The prohibition imposed on bicycle riding and use of non-motorised transport in 174 designated roads of Kolkata during most hours of the workday or round-the-clock is undemocratic, environmentally retrograde and out of sync with modern urban transport planning. At a time when global cities are thinking beyond the car and popularising shared bicycle systems, the law enforcement machinery in West Bengal’s capital has chosen to go the opposite way, in order to create more space for powered vehicles. The police order on bicycles and non-motorised vehicles has inflicted misery and financial pain on tens of thousands of workers who use this humble mode of transport to go about their job. Many are involved in the delivery of essential articles such as milk, letters and medicines. They do not add to the already unsustainable fuel import bill and cause no pollution. West Bengal has 11.47 million households with bicycles as per Census 2011, second only to Uttar Pradesh, where the figure is nearly double. The impact of the ‘ban’ in Kolkata is therefore bound to be staggering, more so as urban households form almost a fourth of these families. The outrage in the community over the intolerant decision and the protests calling for its revocation are fully justified.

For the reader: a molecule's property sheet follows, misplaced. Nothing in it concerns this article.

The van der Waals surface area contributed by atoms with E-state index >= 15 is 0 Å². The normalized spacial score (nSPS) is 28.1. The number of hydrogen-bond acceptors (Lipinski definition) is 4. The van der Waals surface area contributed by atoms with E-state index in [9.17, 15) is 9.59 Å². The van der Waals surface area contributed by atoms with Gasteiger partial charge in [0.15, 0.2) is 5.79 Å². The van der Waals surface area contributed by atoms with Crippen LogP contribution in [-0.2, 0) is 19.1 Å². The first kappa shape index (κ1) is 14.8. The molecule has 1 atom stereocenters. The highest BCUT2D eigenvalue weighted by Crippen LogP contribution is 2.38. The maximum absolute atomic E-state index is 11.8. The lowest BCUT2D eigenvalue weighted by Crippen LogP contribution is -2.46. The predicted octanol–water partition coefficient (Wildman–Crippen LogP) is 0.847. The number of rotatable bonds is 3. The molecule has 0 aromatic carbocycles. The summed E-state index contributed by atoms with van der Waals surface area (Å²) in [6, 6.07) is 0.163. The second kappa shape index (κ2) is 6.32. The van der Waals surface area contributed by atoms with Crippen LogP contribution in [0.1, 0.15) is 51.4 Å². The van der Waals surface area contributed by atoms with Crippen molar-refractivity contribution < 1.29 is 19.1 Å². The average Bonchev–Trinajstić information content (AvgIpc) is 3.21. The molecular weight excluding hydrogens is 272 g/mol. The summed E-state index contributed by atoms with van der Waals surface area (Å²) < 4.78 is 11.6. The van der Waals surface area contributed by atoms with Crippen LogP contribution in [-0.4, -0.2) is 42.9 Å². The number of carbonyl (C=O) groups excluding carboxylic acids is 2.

The move to effectively banish the bicycle from large parts of ‘Calcutta’ is particularly ironic, since Asansol was the home of Sen-Raleigh, among the iconic brands of bicycles made in post-independence India. Bicycles as a mainstream transport option are under threat today, as it is difficult and risky to ride them in crowded cities. This is reflected in the dip in the number of urban households that have one by four percentage points, to 41.9 per cent, compared to a decade ago. The National Urban Transport Policy has made little headway in addressing the concerns of cyclists and pedestrians. The urban planning record stands in contrast to what is happening in the developed countries, and even emerging nations in Latin America. Curitiba in Brazil, for instance, is creating a microgrid of roads for bicycle connectivity, to benefit workers. New York, with a history of ‘class conflicts’ in allocation of road space, has struck a blow for cyclists with the launch of a bike-sharing programme. Regrettably, none of these progressive models seems to appeal to Indian policymakers, who promote car use to the exclusion of other modes. Even the settled legal principle of ‘polluter pays’ has been ignored in Kolkata. The Trinamool Congress government must remember that there is powerful symbolism associated with the bicycle worldwide, as a vehicle of freedom from tyranny. It should stop oppressing those who impose no costs on the city and perform an economic function in the greenest manner possible.

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